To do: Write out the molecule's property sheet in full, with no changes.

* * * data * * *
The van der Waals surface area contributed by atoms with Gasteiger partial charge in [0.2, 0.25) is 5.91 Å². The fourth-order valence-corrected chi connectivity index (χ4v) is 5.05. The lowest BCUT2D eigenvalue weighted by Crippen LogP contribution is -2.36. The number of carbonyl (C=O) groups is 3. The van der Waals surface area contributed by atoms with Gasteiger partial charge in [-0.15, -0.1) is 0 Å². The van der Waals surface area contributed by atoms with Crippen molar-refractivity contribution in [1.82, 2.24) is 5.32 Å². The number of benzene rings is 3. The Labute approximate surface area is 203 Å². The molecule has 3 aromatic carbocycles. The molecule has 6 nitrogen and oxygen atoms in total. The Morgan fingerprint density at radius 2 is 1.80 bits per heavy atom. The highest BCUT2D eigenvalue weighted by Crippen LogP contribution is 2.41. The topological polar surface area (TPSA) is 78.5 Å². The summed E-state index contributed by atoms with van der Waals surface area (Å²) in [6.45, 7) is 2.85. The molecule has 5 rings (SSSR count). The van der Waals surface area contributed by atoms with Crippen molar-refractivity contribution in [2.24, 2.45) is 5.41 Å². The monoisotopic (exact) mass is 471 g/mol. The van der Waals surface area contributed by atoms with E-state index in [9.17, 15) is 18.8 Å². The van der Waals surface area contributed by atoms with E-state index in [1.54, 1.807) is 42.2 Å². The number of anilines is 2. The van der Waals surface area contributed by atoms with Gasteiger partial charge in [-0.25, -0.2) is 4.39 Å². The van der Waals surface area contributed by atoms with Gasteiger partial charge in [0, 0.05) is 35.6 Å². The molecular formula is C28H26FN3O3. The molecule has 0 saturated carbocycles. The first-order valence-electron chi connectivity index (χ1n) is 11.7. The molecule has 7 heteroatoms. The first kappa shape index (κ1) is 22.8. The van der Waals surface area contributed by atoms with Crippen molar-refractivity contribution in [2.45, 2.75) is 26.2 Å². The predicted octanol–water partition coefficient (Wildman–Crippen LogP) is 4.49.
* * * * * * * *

The van der Waals surface area contributed by atoms with Gasteiger partial charge in [0.2, 0.25) is 5.91 Å². The fourth-order valence-corrected chi connectivity index (χ4v) is 5.05. The lowest BCUT2D eigenvalue weighted by Crippen LogP contribution is -2.36. The number of carbonyl (C=O) groups is 3. The van der Waals surface area contributed by atoms with Gasteiger partial charge in [-0.15, -0.1) is 0 Å². The van der Waals surface area contributed by atoms with Crippen molar-refractivity contribution in [1.82, 2.24) is 5.32 Å². The number of benzene rings is 3. The Labute approximate surface area is 203 Å². The molecule has 3 aromatic carbocycles. The molecule has 6 nitrogen and oxygen atoms in total. The Morgan fingerprint density at radius 2 is 1.80 bits per heavy atom. The highest BCUT2D eigenvalue weighted by Crippen LogP contribution is 2.41. The topological polar surface area (TPSA) is 78.5 Å². The summed E-state index contributed by atoms with van der Waals surface area (Å²) in [6.45, 7) is 2.85. The molecule has 5 rings (SSSR count). The van der Waals surface area contributed by atoms with Crippen molar-refractivity contribution in [2.24, 2.45) is 5.41 Å². The monoisotopic (exact) mass is 471 g/mol. The van der Waals surface area contributed by atoms with E-state index in [9.17, 15) is 18.8 Å². The van der Waals surface area contributed by atoms with E-state index in [1.54, 1.807) is 42.2 Å². The number of anilines is 2. The van der Waals surface area contributed by atoms with Gasteiger partial charge in [-0.25, -0.2) is 4.39 Å². The van der Waals surface area contributed by atoms with Gasteiger partial charge in [0, 0.05) is 35.6 Å². The molecular formula is C28H26FN3O3. The molecule has 0 saturated carbocycles. The first-order valence-electron chi connectivity index (χ1n) is 11.7. The molecule has 7 heteroatoms. The first kappa shape index (κ1) is 22.8. The van der Waals surface area contributed by atoms with Crippen molar-refractivity contribution in [2.45, 2.75) is 26.2 Å². The predicted octanol–water partition coefficient (Wildman–Crippen LogP) is 4.49.